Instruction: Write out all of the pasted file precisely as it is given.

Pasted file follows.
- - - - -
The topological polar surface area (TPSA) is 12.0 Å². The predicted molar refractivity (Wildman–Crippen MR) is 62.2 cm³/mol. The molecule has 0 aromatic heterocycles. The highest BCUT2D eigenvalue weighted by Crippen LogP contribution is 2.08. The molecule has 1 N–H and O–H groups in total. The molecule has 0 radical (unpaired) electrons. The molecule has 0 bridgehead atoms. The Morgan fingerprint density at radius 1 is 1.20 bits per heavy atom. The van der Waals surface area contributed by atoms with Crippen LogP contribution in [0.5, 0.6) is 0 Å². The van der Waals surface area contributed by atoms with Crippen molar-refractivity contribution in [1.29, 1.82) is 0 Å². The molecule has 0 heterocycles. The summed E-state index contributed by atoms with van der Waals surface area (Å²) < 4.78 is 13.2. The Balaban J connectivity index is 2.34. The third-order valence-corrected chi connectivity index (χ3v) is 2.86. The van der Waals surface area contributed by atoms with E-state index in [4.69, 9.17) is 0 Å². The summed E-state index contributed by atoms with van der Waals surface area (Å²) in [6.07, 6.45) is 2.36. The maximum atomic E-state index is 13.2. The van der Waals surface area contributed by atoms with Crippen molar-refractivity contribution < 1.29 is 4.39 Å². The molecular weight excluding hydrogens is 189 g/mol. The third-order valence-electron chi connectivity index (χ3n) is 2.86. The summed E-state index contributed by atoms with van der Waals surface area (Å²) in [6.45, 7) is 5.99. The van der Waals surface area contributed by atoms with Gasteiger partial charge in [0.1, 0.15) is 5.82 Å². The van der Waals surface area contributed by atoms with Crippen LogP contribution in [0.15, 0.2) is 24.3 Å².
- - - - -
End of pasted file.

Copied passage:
The topological polar surface area (TPSA) is 12.0 Å². The predicted molar refractivity (Wildman–Crippen MR) is 62.2 cm³/mol. The molecule has 0 aromatic heterocycles. The highest BCUT2D eigenvalue weighted by Crippen LogP contribution is 2.08. The molecule has 1 N–H and O–H groups in total. The molecule has 0 radical (unpaired) electrons. The molecule has 0 bridgehead atoms. The Morgan fingerprint density at radius 1 is 1.20 bits per heavy atom. The van der Waals surface area contributed by atoms with Crippen LogP contribution in [0.5, 0.6) is 0 Å². The van der Waals surface area contributed by atoms with Crippen molar-refractivity contribution in [1.29, 1.82) is 0 Å². The molecule has 0 heterocycles. The summed E-state index contributed by atoms with van der Waals surface area (Å²) < 4.78 is 13.2. The Balaban J connectivity index is 2.34. The third-order valence-corrected chi connectivity index (χ3v) is 2.86. The van der Waals surface area contributed by atoms with E-state index in [4.69, 9.17) is 0 Å². The summed E-state index contributed by atoms with van der Waals surface area (Å²) in [6.07, 6.45) is 2.36. The maximum atomic E-state index is 13.2. The van der Waals surface area contributed by atoms with Crippen molar-refractivity contribution < 1.29 is 4.39 Å². The molecular weight excluding hydrogens is 189 g/mol. The third-order valence-electron chi connectivity index (χ3n) is 2.86. The summed E-state index contributed by atoms with van der Waals surface area (Å²) in [6.45, 7) is 5.99. The van der Waals surface area contributed by atoms with Gasteiger partial charge in [0.1, 0.15) is 5.82 Å². The van der Waals surface area contributed by atoms with Crippen LogP contribution in [0.15, 0.2) is 24.3 Å².